Tag Archives: marlon brando

Lame Adventure 314: Broadway Unplugged

Broadway’s annual love fest to itself, the Tony Awards, will be broadcast this Sunday on CBS.  My pal, Milton, who has seen more of the nominated plays and musicals than me, has donned his critic’s chapeau and has written a witty and insightful post about all the contenders right here.

A few weekends ago I did the unthinkable — I cut short my power sleeping and headed down to the theater district where I photographed the facades of the buildings housing the nominated plays and musicals in morning light.  This is not exactly tantamount to snapping a gotcha shot of one’s girlfriend without her makeup, but I realized I had little idea about what most Broadway houses look like.  Absent the crowds clambering to enter under the sophistication of nightfall, many of these buildings are surprisingly quaint when viewed in the light of day.

Pictured below is the Ethel Barrymore Theatre located on West 47th Street.

If these walls could talk, would they scream, “Stella!”?

A much-ballyhooed revival of Arthur Miller’s Death of a Salesman starring Philip Seymour Hoffman just closed there.  It will probably win big on Tony night.  This is the theater where in 1947 Marlon Brando originated the role of Stanley Kowalski screaming “Stella!” in A Streetcar Named Desire.

Currently, Blair Underwood is screaming “Stella!” in a revival of Streetcar featuring an African-American cast staged at the Broadhurst on West 44th Street.

“Stella!” screamed here eight shows a week until August 19th.

Back in 1935, Humphrey Bogart stood on those same boards making his acting breakthrough that led to Hollywood stardom when he appeared as an escaped killer in The Petrified Forest, a role he later recreated in the film of the same name.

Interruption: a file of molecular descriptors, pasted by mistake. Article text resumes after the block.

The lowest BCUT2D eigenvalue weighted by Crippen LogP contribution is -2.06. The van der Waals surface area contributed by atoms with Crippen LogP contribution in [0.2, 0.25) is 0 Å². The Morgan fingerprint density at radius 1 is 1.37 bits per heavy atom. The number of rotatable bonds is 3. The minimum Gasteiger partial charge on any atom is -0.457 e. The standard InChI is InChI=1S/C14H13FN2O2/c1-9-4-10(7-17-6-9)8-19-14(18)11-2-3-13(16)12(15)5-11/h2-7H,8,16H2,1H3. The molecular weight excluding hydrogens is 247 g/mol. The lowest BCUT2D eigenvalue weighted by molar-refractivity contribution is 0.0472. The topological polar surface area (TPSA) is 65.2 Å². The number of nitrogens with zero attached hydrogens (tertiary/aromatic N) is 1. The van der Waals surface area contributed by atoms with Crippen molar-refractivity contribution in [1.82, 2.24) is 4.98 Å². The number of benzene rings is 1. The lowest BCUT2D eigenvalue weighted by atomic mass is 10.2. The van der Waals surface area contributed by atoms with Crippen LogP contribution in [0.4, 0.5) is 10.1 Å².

The Pulitzer Prize winning social satire Clybourne Park (and my choice for Best Play where you can hear a terrific joke about white women and tampons) can be seen here at the Walter Kerr Theatre.

The neon lights burn 24/7 at the Walter Kerr who was a theater critic and playwright that died in 1996.

Back in 1929 when it was then called the Ritz Theatre (undoubtedly to differentiate it from the cracker which Nabisco would debut in 1934 but according to the Lame Adventures brand of (il)logic someone clearly had a premonition that this snack food was on the horizon), Bette Davis starred on this same stage opposite the slightly less well-remembered Etha Dack in a comedy called Broken Dishes.

Over at the Gerald Schoenfeld 81-year-old James Earl Jones and almost 87-year-old Angela Lansbury are energetically co-starring in the revival of Gore Vidal’s The Best Man.

Living theater royalty can be found within these walls through September 9th.

Gerald Schoenfeld was a legendary Broadway producer.  Three years before he bought his rainbow in 2008, a theater was named in his honor.

Broadway has several theaters that were renamed for theatrical legends.  In the case of the recently renovated Stephen Sondheim Theatre, the theater had been originally named for Henry Miller.

Even if Henry Miller’s name is still carved in the facade, this is the Stephen Sondheim theater now.

Currently staging the revival of “Anything Goes” (including Henry Miller’s name).

In 1983 the Alvin Theatre was renamed for the playwright Neil Simon.  The last play staged at the Alvin was Mr. Simon’s Brighton Beach Memoirs.  The first play that opened under his name was Mr. Simon’s Biloxi Blues.  Currently a revival of Jesus Christ Superstar is being staged there, the exact type of production that must make this revered Jewish playwright gag.

Oy!

What about legends in the making?  Possibly one day a theater will be renamed for the 28-year-old powerhouse Nina Arianda currently starring opposite Hugh Dancy in Venus in Fur over at the Lyceum.

“Venus in Fur” is closing June 17th, but my superior, Elsbeth, managed to snag a pair of prized ducats to this show before it ends its run probably just to get me to stop my hounding.

Nina owned my vote for Best Actress in a play until I saw Tracie Bennett as Judy Garland in End of the Rainbow at the Belasco.